Energy, Inflation and the U.S. Dollar

by: Michael Fitzsimmons

With global headline inflation at 7% PIMCO's Bill Gross asks the question: does it make sense that US inflation should be 3-4% less than the rest of the world as reported by the US government? See here.

I would throw in the minor inconvenient fact that the US imports 60% of its oil and the cost of that oil has doubled in the past 12 months. So, of course we all agree that the US government is fudging the inflation numbers. Why? Here's the two main reasons:

  1. Social security checks, veterans benefits, and inflation indexed securities all get adjusted upwards with rising inflation. Since the US government is in debt up to its eyeballs, it simply cannot afford the higher expenditures while fighting two wars and simultaneously giving tax breaks to the uber-wealthy
  2. The Fed needs to have a rationale for cutting interest rates in the face of rising inflation. After all, fighting inflation is (supposedly) one of two mandates. Additionally, Bernanke cannot imitate Paul Volker and raise rates to fight inflation, because, unlike Volker's's age, the US consumer is plagued with debt: credit card debt, upside down in their house and car mortgages, and the very low savings rate. To pull a Volker now would be to risk a severe economic recession or very likely a depression.

My conclusion: Despite what Bernanke and Paulson have been pontificating about the last few days, Fed policy will continue to promote negative real interest rates and thus, a lower US dollar. I am sure this was the rationale behind Axel Merk's Merk Hard Currency Fund [MERKX] which is up over 6% YTD. On the other hand, there are people like Steve Forbes who contend all we need to do is shore up the dollar and oil prices will come down. As usual, Forbe's has things back-asswards. It is the rising cost of oil (due to worldwide supply/demand fundamentals) that is causing, in a vicious circle, the US dollar to decline. Does Forbes really believe the rest of the world is not aware of the $650 billion US dollars that leave the US every year to pay for our oil addiction? Please. Did anyone look at the faces of the sheiks in the crowd yesterday while Paulson was speaking? The only question I have is when are the Middle Eastern countries going to get off their US dollar currency pegs? Seriously, they are having to cut their interest rates every time the US does even though inflation is running, in some cases, between 10-20%. They must be very irritated...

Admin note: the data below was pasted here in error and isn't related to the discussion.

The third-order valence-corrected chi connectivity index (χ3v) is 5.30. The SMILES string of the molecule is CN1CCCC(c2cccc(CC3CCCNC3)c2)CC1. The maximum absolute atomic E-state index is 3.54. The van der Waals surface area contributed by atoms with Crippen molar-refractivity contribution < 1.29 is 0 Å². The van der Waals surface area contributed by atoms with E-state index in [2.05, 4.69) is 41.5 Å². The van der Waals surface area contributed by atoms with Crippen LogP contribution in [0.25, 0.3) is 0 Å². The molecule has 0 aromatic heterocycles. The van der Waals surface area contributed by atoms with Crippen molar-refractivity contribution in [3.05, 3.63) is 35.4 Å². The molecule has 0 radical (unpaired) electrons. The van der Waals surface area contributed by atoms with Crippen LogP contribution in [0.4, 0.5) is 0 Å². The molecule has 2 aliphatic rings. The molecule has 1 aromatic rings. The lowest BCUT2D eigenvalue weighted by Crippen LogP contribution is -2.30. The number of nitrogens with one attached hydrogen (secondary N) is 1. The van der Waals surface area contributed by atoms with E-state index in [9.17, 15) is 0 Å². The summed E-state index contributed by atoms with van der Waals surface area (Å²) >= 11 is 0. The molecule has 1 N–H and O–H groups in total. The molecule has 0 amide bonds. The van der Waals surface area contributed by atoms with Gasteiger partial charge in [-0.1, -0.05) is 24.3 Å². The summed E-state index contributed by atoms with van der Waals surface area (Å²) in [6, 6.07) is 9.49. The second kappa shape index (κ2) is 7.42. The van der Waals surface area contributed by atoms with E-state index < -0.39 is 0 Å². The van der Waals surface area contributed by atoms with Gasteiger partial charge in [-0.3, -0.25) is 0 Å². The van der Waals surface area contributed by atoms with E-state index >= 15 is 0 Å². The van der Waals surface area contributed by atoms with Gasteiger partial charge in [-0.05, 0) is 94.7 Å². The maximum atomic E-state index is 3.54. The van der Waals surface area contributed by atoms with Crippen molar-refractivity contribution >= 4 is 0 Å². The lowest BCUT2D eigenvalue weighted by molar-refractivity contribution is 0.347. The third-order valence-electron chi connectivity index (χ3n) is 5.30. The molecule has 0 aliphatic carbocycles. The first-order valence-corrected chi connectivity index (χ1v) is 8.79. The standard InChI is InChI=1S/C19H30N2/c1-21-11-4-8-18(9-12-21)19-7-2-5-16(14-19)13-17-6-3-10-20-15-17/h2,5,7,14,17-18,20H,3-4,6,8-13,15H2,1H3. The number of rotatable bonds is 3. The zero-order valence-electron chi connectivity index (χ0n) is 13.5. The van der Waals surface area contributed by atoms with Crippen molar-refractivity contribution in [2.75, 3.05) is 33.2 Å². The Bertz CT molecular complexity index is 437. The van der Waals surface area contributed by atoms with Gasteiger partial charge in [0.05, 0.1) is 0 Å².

We know that jawboning a strong dollar policy (wink-wink) doesn't work. We know the US government will continue fudge inflation data. Barry Ritholtz says the US government's reports inflation data as "inflation excluding inflation".

So, is there no hope for the US dollar? Actually, there is one prudent thing to do. It is also the key to future economic prosperity and addressing global warming: a comprehensive, well-crafted, long term US energy policy. Since the President, Congress, and the media cannot seem to come up with an energy policy, here is one courtesy of the author (free of charge, which is saying something since I don't have a job).

Notable updates since my last energy policy published on Seeking Alpha are:

  1. 60 mph max speed limit
  2. 4 day work week

I have no doubt that the US will eventually adopt such an energy policy. However, it may yet be sometime before the idiots in Washington wake up, and it will probably be after the US dollar drops another 25% and oil goes over $200 a barrel. But, let's be optimists and assume an energy policy like the one above does get adopted. From an investor point of view, what are the good plays? I have often written about the straight energy plays. This time, let's look at the alternative energy plays. I'll give brief descriptions, and let the reader do his or her's own in depth research:

  • General Electric (NYSE:GE): wind energy, China infrastructure, compressor and turbines for electrical generation and LNG market. Yielding 4%
  • Sasol (NYSE:SSL): South African based CTL and GTL technology leader
  • Air Products and Chemicals (NYSE:APD): chemical supplier of hydrogen and equipment supplier for chemical processes, oil, power generation, and heat exchangers for LNG terminals.
  • Chicago Bridge and Iron (NYSE:CBI): Netherlands based engineering and construction company heavy in the energy business. Consructure experts in building refineries and LNG terminals.

Disclosures: The author owns none of the above at present. However, he is actively shopping around and could well own one or more of these stocks by the time these words are read.